The article is entitled "In the Mix: A Customer-Focused Approach Can Bring the Current Marketing Mix into the 21st Century" by Chekitan S. Dev and Don E. Schultz, Marketing Management v.14 n.1 January/February 2005. This is not the first or only article to suggest revamping the marketing mix, but the "customer-focused approach" part grabbed my attention immediately. The authors argue that the traditional mix is insufficient because it is supply driven in that it is designed to better enable marketing managers to get stuff out to customers. They prefer a demand driven approach that focuses not on the marketing managers, but on the customers. In this model, the customer's role is at the beginning of the marketing process, rather than at the end, and the entire process is aimed at solving their problems, not just getting stuff out to them. With this in mind, the authors came up with a new mix to replace the 4 P's called SIVA, which stands for Solutions (instead of Product), Information (instead of promotion), Value (instead of Price) and Access (instead of Place). As the authors summarize, "What we're proposing here is to redefine the marketing mix as customer driven, rather than manager driven...The time has come to build on that foundation [the 4 P's] with a next-generation marketing mix that will help businesses create and capture value within the realities of the 21st Century marketplace" (p.24).

If this approach is of interest to you, I would highly recommend picking up a copy of the article as the authors go into the details of the SIVA components, what they mean, and how to apply them with some good examples. In fact, I'm going to give this a try this summer when I develop my marketing plan for undergraduate services and see if it is as useful and customer centric as it appears to be.

Categories: must_reads | usable_theories

Wednesday, May 24, 2006

College students in focus

Candi of LibTalk blog, points out a newly-released companion to the OCLC Perceptions report that focuses on college students' perceptions with new graphs and analysis. The companion report, College Students' Perceptions of Libraries and Information Resources can be downloaded here.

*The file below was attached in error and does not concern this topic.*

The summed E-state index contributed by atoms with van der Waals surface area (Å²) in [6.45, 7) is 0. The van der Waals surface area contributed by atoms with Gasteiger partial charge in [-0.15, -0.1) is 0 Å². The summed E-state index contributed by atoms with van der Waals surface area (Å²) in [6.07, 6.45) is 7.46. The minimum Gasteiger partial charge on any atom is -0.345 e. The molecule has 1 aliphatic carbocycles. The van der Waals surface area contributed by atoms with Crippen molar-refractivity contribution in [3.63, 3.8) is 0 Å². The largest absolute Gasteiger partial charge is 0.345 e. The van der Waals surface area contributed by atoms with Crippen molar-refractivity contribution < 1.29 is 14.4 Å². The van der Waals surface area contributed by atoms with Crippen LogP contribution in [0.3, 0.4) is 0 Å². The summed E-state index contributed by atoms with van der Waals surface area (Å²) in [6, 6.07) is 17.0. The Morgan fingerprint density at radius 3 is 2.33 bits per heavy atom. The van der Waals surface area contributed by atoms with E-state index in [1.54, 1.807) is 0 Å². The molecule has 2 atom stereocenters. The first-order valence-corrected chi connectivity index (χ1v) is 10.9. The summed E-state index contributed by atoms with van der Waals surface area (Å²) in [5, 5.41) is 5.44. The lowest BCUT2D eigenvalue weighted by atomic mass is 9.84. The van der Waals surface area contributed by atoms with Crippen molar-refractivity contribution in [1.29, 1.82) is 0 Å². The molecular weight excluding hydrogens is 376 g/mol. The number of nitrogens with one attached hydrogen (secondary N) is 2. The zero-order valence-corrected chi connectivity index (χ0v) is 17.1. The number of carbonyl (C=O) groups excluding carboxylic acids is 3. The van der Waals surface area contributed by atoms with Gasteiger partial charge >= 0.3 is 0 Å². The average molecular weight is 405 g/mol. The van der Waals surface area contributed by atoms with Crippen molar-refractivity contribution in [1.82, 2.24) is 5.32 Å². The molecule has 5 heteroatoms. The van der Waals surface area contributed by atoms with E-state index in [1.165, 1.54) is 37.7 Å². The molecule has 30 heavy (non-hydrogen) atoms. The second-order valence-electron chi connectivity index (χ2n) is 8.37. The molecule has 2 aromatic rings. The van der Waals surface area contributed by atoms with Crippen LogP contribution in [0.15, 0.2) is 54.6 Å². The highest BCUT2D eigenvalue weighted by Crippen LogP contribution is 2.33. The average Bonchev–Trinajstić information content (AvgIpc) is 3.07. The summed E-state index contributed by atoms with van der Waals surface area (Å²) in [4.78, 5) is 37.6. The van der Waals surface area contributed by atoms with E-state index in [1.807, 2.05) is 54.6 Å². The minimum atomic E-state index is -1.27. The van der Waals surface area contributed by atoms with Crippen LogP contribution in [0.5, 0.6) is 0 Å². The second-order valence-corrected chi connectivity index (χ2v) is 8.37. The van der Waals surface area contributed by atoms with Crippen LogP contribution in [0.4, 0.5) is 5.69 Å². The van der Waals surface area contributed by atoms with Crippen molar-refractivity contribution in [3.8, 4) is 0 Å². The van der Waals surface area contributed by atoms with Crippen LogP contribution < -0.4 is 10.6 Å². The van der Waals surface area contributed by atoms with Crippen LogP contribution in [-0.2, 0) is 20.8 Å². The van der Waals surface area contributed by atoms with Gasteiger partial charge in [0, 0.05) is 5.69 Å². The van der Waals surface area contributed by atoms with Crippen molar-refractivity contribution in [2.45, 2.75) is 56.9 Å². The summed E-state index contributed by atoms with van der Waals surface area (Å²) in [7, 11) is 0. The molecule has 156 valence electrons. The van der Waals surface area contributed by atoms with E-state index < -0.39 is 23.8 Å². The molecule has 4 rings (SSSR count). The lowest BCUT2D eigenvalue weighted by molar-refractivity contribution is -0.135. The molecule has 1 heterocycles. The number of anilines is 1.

Categories: must_reads | research_and_reports

For better word-of-mouth, shut it

Though it may seem a bit counterintuitive at first, good word-of-mouth stems from good word-to-ear, a.k.a. listening. Listening is harder than it seems when it comes to marketing, since so much of marketing is message-driven, based on what we want others to know about us. But, as PhD and CEO of a customer-listening company Laurent Fores says, traditional marketing strategies are evolving. He writes, "The implication is that marketing is no longer about planning and shaping the message for the brand -- or in other words marketing to consumers -- but rather marketing is now about understanding and better listening to what consumers say about the brand, moving towards marketing with consumers." You can read the full article here, which also includes 5 points about how listening impacts WOM campaigns.

I would further recommend putting together some kind of listening strategy (hopefully, my summer project). offers a report called Trend Unit that outlines how you can organize information to become your own trendspotter (basically, a good listener and observer).

Categories: neat_trends | tips_to_try

Monday, May 22, 2006


Did you know that education can be a powerful marketing tool? One study by Powered, Inc. says so and argues that online consumer education is more effective than traditional media advertising and direct marketing, according to their press release. In fact, Powered Inc.'s survey of 200,000 people who completed online education programs found, among other things, that 90% of respondents are likely to recommend the experience to a friend and 94% have a more favorable perception of the brand because of the experience.